I wrote this article for this Autumns Baptists Together magazine. Enjoy:
Everyone you meet is a potential disciple of Jesus. Everyone. The first friends of Jesus were plucked from one way of life and work and plonked into a new role of heralding and showing the coming Kingdom of God.
Fishermen to fishers of men. Summoned in an instant.
I don’t mean that we should, when gathered at the school gate or local shop recite chunks of the gospel before we’ve said our good mornings or that we should ask people to follow Jesus before paying for our groceries. Rather, I do believe that the way we perceive people desperately needs to carry a sanctified simple childlike expectancy that the people whom we look at are sacred and potential followers of Jesus. Everyone. These are the people we see day in day out. They are the image bearers of the Divine and as Christians we believe that the pinnacle of all consecration is to be made into a new creation, to be found in Christ. To become a disciple.
To become a Jesus follower is an absurd gift. On one hand no one deserves to become a friend of the most beautiful and kind man who has ever lived. But on the other hand surely everyone warrants the right to know and experience how they too can be a Jesus follower and be made whole. Right. Saved.
Who are we to disallow people that can have opportunity to engage with the most outrageous gift that this world has been graced with?Despite enjoying such a radical call to follow Jesus the disciples struggled to understand that it was also for others. Teaching them around a Samaritan watering hole in the heat of the noonday sun Jesus asked them to lift up their eyes and look at the harvest, that it was white for people to also become disciples.
There are four phrases that help me lift up my eyes and see that everyone can become a disciple of Jesus. I hope may help you too:
1) People need what I’ve got.
I have a cheeky confidence that what I have is good. So good. Others around me need the purpose and hope that I enjoy. What is it that you have that others need? What have you been graced with in your life from Jesus? Peace, despite the storms? Hope despite the hardships? Joy, even when there’s heart ache?
Do you know that people need what you’ve got? People need Jesus and if you’re a Christian reading this, well you’ve got Him.
2) Strangers to friends to disciples.
It’s OK to meet strangers and let them know your faith. Many years ago before becoming a Christian my fellow co-worker Glyn who leads The Light Project with me was confronted by a stranger on her way to work in a park who told him two things: 1) t=There is a God. 2) This God loves you. As he stood there weeping little did the stranger know that Glyn had made a careful plan to end his life unless he heard from God that he was real and that he loved him. Glyn’s life was saved. Literally.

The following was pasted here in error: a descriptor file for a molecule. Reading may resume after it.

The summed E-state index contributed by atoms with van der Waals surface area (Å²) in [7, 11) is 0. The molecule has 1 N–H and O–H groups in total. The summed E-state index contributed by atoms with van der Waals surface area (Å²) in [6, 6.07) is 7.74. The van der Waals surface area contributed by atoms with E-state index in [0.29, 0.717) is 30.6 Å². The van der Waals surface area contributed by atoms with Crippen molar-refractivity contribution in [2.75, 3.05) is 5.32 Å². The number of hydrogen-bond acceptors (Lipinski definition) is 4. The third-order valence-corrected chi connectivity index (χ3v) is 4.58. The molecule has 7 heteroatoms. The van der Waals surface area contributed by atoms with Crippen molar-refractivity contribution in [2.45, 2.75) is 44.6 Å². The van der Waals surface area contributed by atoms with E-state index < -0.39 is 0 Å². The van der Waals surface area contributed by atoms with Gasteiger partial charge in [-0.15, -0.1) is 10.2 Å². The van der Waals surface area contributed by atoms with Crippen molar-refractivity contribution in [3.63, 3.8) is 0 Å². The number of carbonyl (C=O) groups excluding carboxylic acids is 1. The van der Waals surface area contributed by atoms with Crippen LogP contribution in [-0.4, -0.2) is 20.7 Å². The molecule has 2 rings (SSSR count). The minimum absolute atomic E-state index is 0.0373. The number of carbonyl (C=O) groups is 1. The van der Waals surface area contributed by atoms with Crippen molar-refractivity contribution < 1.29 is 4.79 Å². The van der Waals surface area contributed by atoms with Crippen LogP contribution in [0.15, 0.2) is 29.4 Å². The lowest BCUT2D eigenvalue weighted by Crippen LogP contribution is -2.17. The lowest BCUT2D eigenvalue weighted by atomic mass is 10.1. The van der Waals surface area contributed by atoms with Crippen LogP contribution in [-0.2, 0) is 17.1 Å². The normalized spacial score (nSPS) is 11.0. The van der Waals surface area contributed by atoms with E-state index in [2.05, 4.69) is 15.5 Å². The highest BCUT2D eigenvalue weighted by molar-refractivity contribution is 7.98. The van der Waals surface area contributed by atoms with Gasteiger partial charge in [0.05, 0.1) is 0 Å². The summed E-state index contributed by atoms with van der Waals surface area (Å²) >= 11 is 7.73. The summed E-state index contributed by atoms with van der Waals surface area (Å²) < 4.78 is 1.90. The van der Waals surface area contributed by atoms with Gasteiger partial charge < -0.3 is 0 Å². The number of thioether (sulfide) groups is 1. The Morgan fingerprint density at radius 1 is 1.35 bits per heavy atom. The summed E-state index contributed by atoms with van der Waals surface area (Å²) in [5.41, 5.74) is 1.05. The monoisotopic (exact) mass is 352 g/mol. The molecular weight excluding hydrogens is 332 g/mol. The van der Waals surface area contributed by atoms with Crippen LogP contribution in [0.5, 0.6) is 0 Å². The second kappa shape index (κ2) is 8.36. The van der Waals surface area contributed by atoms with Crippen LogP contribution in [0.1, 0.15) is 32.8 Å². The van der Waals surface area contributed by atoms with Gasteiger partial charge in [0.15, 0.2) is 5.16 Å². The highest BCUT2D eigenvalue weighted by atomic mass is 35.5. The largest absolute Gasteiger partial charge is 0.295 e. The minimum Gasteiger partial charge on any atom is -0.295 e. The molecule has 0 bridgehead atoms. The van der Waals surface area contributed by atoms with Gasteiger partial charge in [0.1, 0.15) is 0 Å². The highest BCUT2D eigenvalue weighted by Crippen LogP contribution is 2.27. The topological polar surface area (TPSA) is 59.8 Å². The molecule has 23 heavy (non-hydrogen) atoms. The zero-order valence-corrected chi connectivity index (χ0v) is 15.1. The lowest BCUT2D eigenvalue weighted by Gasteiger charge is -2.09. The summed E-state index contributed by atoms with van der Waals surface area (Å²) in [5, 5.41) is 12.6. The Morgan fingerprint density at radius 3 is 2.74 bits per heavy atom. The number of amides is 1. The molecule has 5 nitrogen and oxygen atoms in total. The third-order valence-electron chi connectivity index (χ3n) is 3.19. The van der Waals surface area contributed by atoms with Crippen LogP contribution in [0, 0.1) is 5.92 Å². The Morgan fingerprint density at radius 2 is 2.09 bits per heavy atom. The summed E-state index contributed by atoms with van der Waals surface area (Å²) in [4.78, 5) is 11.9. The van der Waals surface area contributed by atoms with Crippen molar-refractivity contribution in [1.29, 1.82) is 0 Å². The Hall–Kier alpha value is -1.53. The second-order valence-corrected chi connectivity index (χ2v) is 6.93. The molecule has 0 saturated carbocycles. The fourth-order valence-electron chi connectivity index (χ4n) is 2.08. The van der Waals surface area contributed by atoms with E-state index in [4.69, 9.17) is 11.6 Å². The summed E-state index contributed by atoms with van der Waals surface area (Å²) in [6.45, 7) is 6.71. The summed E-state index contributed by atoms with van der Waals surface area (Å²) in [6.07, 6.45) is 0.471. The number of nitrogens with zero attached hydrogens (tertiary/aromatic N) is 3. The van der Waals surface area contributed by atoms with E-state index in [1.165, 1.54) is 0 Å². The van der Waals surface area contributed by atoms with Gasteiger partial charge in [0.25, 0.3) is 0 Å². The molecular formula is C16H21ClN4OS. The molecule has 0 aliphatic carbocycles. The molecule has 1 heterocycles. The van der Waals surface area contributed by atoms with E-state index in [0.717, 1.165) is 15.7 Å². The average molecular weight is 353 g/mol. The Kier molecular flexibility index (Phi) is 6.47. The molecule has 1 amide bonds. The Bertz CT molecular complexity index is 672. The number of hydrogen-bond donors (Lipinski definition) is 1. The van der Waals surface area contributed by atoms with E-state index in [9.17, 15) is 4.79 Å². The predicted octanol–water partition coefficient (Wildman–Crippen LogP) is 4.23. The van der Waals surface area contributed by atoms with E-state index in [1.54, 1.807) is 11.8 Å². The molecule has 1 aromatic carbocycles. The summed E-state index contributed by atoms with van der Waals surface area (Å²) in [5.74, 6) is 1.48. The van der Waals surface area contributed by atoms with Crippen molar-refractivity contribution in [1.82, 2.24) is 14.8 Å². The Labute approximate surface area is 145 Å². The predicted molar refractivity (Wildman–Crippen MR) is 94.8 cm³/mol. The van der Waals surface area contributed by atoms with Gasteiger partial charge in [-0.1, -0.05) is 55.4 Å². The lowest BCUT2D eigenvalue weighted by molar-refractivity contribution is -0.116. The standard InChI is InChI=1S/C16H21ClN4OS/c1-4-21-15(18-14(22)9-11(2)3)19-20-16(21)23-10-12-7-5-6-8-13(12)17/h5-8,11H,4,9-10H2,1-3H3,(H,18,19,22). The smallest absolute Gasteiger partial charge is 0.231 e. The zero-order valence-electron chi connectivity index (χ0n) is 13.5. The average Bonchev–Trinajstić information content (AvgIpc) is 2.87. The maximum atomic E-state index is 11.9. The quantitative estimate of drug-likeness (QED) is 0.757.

In my role as a chaplain in Peterborough City Centre I often spend time in pubs painting prayers for people. I meet many strangers. Some have become very good friends and a few have become disciples of Jesus. This has taken over 5 years of patiently believing that Jesus calls the most unlikely people to himself. Even beer swigging lonely blokes in Weatherspoon’s.
3) Where are the ‘it was meant to be’ meetings for the day?
Recently I have heard this phrase over and over. You and I may describe these meetings as divine appointments or God-incidences or even the Missio Dei.
But for people without the lingo of Christianeze they simply say ‘it was meant to be.’ After 7 months of being housebound a lady walking with crutches dared to venture into the pub for a coffee. One of my team saw her and as bold as brass simply said, “Hello, you like you’re in pain, can I pray for you?” The lady didn’t tell my volunteer where to go or tell her she was mad she simply stood there and with tears declared “It was meant to be.” At that precise moment I had painted a prayer stating “Stay strong.” This phrase meant a great deal to the lady as it was a mantra she had spoken over herself for months.
4) Make disciples by doing mission with people who are not Christians.
Granted it’s messy and it can all go wrong but doing mission with people who are not yet Christians seems to fast track discipleship. It’s when people who are curious about the Christian faith actually get to ‘do’ the Christian faith that they ‘get it.’ Our wonderful popular refrain ‘belong before you believe’ in practice has become for many of our churches ‘attend before you believe.’ It has become way too passive and non-participatory. People need to see what it means to change this world for Jesus and to take part in this cosmic redemption!
Recently I was asked by a man who is homeless if I would marry him and his dog. Instead of choking on my cuppa or laughing out loud I simply asked if we could meet the following week to talk about it over breakfast. Another man who is also homeless heard about the man’s question to me and asked if he could join us for breakfast and talk too. It was him who gently and lovingly explained why I couldn’t perform such a ceremony but furthermore it was him who offered to pray for the man. I felt like a bit of a bystander in the process, watching a man who wouldn’t in any way describe himself as a Christian act like a disciple, albeit with a few choice ‘f sharps’ in his prayer.
How can you lift up your eyes and see people as potential disciples of Jesus?
Chris Duffett’s new novel Philip is available from Gilead Books (www.gileadbookspublishing.com)